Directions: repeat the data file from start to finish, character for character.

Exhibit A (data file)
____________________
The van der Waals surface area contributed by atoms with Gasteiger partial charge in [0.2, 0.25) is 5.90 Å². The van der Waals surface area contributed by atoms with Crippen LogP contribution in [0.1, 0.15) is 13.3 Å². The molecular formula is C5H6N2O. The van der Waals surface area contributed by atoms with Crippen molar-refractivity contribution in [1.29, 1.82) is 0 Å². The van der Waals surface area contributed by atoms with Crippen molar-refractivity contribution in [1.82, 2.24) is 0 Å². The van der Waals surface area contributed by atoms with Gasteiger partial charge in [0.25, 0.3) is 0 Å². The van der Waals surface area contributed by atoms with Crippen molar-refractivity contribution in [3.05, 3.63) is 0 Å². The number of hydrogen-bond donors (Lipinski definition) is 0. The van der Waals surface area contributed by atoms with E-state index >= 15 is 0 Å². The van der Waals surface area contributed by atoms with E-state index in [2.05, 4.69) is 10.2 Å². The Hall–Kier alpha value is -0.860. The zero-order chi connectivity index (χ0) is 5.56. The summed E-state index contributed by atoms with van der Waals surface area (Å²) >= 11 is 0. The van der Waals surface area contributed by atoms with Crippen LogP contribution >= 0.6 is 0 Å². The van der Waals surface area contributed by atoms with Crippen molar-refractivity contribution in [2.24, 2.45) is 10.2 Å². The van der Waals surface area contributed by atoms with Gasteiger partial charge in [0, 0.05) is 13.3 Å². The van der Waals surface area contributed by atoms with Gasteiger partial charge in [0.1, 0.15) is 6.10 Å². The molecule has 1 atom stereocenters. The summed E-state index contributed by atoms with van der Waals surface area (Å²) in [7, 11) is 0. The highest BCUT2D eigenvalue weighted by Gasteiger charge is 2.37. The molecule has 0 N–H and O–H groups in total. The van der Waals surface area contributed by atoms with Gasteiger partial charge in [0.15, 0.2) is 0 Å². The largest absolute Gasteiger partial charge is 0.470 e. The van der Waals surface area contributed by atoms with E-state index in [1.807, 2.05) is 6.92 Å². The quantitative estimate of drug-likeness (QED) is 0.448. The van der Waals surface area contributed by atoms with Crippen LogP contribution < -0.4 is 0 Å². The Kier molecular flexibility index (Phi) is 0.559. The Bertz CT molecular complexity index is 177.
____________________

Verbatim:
The van der Waals surface area contributed by atoms with Gasteiger partial charge in [0.2, 0.25) is 5.90 Å². The van der Waals surface area contributed by atoms with Crippen LogP contribution in [0.1, 0.15) is 13.3 Å². The molecular formula is C5H6N2O. The van der Waals surface area contributed by atoms with Crippen molar-refractivity contribution in [1.29, 1.82) is 0 Å². The van der Waals surface area contributed by atoms with Crippen molar-refractivity contribution in [1.82, 2.24) is 0 Å². The van der Waals surface area contributed by atoms with Gasteiger partial charge in [0.25, 0.3) is 0 Å². The van der Waals surface area contributed by atoms with Crippen molar-refractivity contribution in [3.05, 3.63) is 0 Å². The number of hydrogen-bond donors (Lipinski definition) is 0. The van der Waals surface area contributed by atoms with E-state index >= 15 is 0 Å². The van der Waals surface area contributed by atoms with E-state index in [2.05, 4.69) is 10.2 Å². The Hall–Kier alpha value is -0.860. The zero-order chi connectivity index (χ0) is 5.56. The summed E-state index contributed by atoms with van der Waals surface area (Å²) >= 11 is 0. The van der Waals surface area contributed by atoms with Crippen LogP contribution >= 0.6 is 0 Å². The van der Waals surface area contributed by atoms with Crippen molar-refractivity contribution in [2.24, 2.45) is 10.2 Å². The van der Waals surface area contributed by atoms with Gasteiger partial charge in [0, 0.05) is 13.3 Å². The van der Waals surface area contributed by atoms with Gasteiger partial charge in [0.1, 0.15) is 6.10 Å². The molecule has 1 atom stereocenters. The summed E-state index contributed by atoms with van der Waals surface area (Å²) in [7, 11) is 0. The highest BCUT2D eigenvalue weighted by Gasteiger charge is 2.37. The molecule has 0 N–H and O–H groups in total. The van der Waals surface area contributed by atoms with Gasteiger partial charge in [0.15, 0.2) is 0 Å². The largest absolute Gasteiger partial charge is 0.470 e. The van der Waals surface area contributed by atoms with E-state index in [1.807, 2.05) is 6.92 Å². The quantitative estimate of drug-likeness (QED) is 0.448. The van der Waals surface area contributed by atoms with Crippen LogP contribution < -0.4 is 0 Å². The Kier molecular flexibility index (Phi) is 0.559. The Bertz CT molecular complexity index is 177.